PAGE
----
This article presents some insights from research on student-centered learning and classroom practices. As students are physically distant from their peers, teachers, and school, it becomes even harder to connect with them without taking into consideration their background and interests. They must see meaning in what they are doing and feel they belong to a community in order to continue motivated. Learning is about affection, making connections, and memories, too. So, I keep asking myself: what kind of memories do we wish students to take from this experience?
● A special thanks for all the 3rd grade teachers from Avenues: the World School involved in this project.
Bondie & Zusho. Classroom Routines, Motivation, and Effective Learning. In: Differentiated Instruction Made Practical: Engaging the Extremes through Classroom. 2018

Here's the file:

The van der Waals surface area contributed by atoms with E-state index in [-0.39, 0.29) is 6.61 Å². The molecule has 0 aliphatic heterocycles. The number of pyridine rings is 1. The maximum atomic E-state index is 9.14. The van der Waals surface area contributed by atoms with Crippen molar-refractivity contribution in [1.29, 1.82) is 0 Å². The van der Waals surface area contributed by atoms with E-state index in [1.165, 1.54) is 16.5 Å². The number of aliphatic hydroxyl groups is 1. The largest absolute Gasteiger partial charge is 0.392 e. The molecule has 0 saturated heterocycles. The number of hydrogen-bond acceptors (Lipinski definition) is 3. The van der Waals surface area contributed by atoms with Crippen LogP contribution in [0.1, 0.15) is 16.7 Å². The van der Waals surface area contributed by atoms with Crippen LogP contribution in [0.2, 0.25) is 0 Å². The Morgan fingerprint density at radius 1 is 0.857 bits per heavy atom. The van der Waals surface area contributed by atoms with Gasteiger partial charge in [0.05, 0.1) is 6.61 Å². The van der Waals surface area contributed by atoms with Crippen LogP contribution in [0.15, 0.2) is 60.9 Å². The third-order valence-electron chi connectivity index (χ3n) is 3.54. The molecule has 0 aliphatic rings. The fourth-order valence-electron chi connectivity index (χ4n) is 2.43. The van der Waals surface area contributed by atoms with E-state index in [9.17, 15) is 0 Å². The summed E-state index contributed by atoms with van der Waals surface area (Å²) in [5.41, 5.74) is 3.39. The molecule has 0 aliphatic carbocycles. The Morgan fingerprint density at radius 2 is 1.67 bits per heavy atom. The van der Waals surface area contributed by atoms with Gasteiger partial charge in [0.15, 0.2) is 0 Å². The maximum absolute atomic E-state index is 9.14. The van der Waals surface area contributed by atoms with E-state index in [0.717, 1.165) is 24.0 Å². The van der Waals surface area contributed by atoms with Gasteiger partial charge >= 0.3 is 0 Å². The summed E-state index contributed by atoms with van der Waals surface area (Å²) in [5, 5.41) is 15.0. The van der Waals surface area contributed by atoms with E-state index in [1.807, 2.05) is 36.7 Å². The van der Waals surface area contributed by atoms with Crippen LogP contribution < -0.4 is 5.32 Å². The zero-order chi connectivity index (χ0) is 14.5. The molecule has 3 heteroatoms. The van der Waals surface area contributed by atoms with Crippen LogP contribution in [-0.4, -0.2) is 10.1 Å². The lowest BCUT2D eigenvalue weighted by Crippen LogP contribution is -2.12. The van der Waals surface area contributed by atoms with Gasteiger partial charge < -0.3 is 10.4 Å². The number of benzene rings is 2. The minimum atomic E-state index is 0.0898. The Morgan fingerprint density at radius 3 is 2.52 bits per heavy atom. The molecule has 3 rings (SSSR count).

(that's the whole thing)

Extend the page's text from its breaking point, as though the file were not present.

HERNÁNDEZ. A globalização: um caminho entre a teoria e a prática. In: A organização do currículo por projetos de trabalho: o conhecimento é um caleidoscópio. Tradução: Jussara Haubert Rodrigue. 5a ed. Porto Alegre: Penso, 2017.
Ingrid Puche é especialista em Educação Bilíngue: desafios e possibilidades pelo Instituto Singularidades e em Desenvolvimento infantil e Método Montessori pelo Montessori Accreditation Council for Teacher Education - MACTE. É Bacharel e licenciada em Letras - Inglês e Português pela Universidade de São Paulo (USP) e Pedagogia. Se dedica aos estudos sobre educação bilíngue, pedagogia de projetos e metodologias ativas participando de pesquisas e congressos. Atualmente, é professora do Ensino Fundamental I na Avenues: The World School e professora do curso de pós-graduação Metodologias e Práticas para Educação Bi-multilíngue no Instituto Singularidades.